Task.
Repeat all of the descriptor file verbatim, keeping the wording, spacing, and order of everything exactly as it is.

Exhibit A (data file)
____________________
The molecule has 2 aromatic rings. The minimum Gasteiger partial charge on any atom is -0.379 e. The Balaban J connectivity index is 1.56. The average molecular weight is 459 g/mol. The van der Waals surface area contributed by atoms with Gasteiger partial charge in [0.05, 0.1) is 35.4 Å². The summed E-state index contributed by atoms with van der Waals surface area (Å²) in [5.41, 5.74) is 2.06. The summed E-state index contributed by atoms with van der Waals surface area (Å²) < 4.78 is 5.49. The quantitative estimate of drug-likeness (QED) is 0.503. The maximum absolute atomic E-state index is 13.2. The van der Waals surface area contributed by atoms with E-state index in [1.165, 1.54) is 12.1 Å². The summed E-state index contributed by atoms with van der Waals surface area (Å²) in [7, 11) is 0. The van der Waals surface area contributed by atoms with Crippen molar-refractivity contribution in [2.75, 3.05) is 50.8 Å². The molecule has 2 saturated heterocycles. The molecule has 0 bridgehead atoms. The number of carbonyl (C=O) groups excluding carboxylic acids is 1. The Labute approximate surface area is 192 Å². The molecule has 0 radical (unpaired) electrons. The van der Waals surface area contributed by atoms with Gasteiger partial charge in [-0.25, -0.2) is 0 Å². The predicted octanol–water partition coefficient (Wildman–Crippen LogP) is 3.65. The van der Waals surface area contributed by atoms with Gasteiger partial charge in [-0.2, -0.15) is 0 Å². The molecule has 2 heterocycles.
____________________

The molecule has 2 aromatic rings. The minimum Gasteiger partial charge on any atom is -0.379 e. The Balaban J connectivity index is 1.56. The average molecular weight is 459 g/mol. The van der Waals surface area contributed by atoms with Gasteiger partial charge in [0.05, 0.1) is 35.4 Å². The summed E-state index contributed by atoms with van der Waals surface area (Å²) in [5.41, 5.74) is 2.06. The summed E-state index contributed by atoms with van der Waals surface area (Å²) < 4.78 is 5.49. The quantitative estimate of drug-likeness (QED) is 0.503. The maximum absolute atomic E-state index is 13.2. The van der Waals surface area contributed by atoms with E-state index in [1.165, 1.54) is 12.1 Å². The summed E-state index contributed by atoms with van der Waals surface area (Å²) in [7, 11) is 0. The van der Waals surface area contributed by atoms with Crippen molar-refractivity contribution in [2.75, 3.05) is 50.8 Å². The molecule has 2 saturated heterocycles. The molecule has 0 bridgehead atoms. The number of carbonyl (C=O) groups excluding carboxylic acids is 1. The Labute approximate surface area is 192 Å². The molecule has 0 radical (unpaired) electrons. The van der Waals surface area contributed by atoms with Gasteiger partial charge in [-0.25, -0.2) is 0 Å². The predicted octanol–water partition coefficient (Wildman–Crippen LogP) is 3.65. The van der Waals surface area contributed by atoms with Gasteiger partial charge in [-0.2, -0.15) is 0 Å². The molecule has 2 heterocycles.